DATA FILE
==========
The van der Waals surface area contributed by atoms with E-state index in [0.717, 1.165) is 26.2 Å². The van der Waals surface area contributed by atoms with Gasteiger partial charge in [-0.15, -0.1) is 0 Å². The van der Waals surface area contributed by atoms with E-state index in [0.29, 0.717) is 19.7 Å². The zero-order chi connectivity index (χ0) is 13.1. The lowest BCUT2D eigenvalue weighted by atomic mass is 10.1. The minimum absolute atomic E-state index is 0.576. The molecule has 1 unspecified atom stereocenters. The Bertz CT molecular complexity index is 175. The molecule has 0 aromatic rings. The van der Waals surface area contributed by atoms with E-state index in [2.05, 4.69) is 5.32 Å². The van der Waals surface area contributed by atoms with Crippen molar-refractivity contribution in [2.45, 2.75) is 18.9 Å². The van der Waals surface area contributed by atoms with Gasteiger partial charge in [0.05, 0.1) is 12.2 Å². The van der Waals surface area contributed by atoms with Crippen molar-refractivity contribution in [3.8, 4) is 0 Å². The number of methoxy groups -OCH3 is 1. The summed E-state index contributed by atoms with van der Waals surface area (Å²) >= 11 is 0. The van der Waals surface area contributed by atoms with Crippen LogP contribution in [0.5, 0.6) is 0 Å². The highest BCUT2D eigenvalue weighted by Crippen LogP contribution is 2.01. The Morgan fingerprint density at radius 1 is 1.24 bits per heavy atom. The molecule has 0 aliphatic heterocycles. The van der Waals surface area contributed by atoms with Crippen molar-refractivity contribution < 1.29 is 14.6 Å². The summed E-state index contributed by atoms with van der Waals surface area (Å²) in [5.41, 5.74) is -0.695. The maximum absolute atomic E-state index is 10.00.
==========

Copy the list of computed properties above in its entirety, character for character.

The van der Waals surface area contributed by atoms with E-state index in [0.717, 1.165) is 26.2 Å². The van der Waals surface area contributed by atoms with Gasteiger partial charge in [-0.15, -0.1) is 0 Å². The van der Waals surface area contributed by atoms with E-state index in [0.29, 0.717) is 19.7 Å². The zero-order chi connectivity index (χ0) is 13.1. The lowest BCUT2D eigenvalue weighted by atomic mass is 10.1. The minimum absolute atomic E-state index is 0.576. The molecule has 1 unspecified atom stereocenters. The Bertz CT molecular complexity index is 175. The molecule has 0 aromatic rings. The van der Waals surface area contributed by atoms with E-state index in [2.05, 4.69) is 5.32 Å². The van der Waals surface area contributed by atoms with Crippen molar-refractivity contribution in [2.45, 2.75) is 18.9 Å². The van der Waals surface area contributed by atoms with Gasteiger partial charge in [0.05, 0.1) is 12.2 Å². The van der Waals surface area contributed by atoms with Crippen molar-refractivity contribution in [3.8, 4) is 0 Å². The number of methoxy groups -OCH3 is 1. The summed E-state index contributed by atoms with van der Waals surface area (Å²) >= 11 is 0. The van der Waals surface area contributed by atoms with Crippen LogP contribution in [0.5, 0.6) is 0 Å². The highest BCUT2D eigenvalue weighted by Crippen LogP contribution is 2.01. The Morgan fingerprint density at radius 1 is 1.24 bits per heavy atom. The molecule has 0 aliphatic heterocycles. The van der Waals surface area contributed by atoms with Crippen molar-refractivity contribution < 1.29 is 14.6 Å². The summed E-state index contributed by atoms with van der Waals surface area (Å²) in [5.41, 5.74) is -0.695. The maximum absolute atomic E-state index is 10.00.